Earlier this year, I wrote about Must Be A Dream‘s first single, the Brit Pop meets psych psych rock “On The Run,” a track centered around shimmering and reverb drenched guitars, layered vocal harmonies, an enormous hook and Toma Benjamin’s serpentine-like vocals. And while superficially being a sun-kissed, summery anthem, the song is actually much darker, as the song thematically focuses on substance abuse, death and the loss of innocence — that feels haunted by the weight of heartache. “High On My Own,” the album’s third and latest single sounds as though it draws influence from Electric Light Orchestra, The Beach Boys and Primal Scream, as the song is centered by a  motorik groove, shimmering guitars and a soaring hook within an expansive song structure. But underneath the trippy, feel good vibes the song finds its narrator — and in turn, the band — juxtaposing their lives with those of their peers back home. Recognizing that settling down and having the family life at this moment isn’t for them, the song’s narrator does the brave thing — setting their own path in their own way.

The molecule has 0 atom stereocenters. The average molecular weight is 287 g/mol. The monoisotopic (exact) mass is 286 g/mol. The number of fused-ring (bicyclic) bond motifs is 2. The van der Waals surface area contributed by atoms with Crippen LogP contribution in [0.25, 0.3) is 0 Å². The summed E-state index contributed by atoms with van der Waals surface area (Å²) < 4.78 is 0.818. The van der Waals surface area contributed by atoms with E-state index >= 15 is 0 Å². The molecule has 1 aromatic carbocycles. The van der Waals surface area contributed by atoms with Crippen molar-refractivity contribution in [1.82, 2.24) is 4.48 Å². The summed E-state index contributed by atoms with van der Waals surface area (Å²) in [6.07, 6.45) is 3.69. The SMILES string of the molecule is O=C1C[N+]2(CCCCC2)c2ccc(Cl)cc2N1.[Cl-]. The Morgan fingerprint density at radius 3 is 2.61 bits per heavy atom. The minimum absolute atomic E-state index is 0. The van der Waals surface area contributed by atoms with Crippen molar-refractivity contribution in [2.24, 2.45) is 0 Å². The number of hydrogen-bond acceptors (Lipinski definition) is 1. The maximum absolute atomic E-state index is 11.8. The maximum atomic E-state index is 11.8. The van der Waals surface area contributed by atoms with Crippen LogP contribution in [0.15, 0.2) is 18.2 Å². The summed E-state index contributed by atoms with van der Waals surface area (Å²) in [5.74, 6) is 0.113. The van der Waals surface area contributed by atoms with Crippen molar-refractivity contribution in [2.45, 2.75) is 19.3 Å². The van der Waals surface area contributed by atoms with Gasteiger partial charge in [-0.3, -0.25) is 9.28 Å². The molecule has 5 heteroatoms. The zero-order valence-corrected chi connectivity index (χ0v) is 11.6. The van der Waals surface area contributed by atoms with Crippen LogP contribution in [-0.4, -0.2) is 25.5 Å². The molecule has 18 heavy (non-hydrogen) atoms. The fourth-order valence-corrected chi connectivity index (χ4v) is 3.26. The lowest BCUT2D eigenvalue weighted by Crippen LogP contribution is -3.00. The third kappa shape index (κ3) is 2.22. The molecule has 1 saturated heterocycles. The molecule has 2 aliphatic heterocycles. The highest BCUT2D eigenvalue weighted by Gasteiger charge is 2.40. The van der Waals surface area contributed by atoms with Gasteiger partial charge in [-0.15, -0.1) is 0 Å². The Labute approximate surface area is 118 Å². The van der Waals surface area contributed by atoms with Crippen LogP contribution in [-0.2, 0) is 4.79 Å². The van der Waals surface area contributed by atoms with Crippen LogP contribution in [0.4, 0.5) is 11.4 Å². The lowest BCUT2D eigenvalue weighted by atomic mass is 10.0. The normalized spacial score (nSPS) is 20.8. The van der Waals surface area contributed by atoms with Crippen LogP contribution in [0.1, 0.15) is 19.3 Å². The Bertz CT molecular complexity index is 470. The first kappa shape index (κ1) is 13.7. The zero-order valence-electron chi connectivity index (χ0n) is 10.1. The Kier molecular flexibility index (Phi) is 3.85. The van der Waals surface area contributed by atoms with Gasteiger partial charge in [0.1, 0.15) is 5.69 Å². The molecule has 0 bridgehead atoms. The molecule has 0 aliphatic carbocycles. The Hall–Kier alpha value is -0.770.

“I grew up near Noosa, a small beach town in Australia. In my town, a 30 year old man was typically a family man, with a normal job, a mortgage etc.,” the band’s Toma Banjamin explains. “The kind of guy who had a balanced life and what seemed to be contentment as a byproduct. These guys had beliefs, they lived by a code that guided each decision with a brand of certainty that I envy and in my subconscious, this archetype framed the kind of firm identity one should expect to acquire by age 30. A couple of decades on, here I am, 30, still wandering, without the beliefs or certainty I expected to have.”

New Video: Rising London-based Act Tempesst Releases a Brit Pop Take on Psych Rock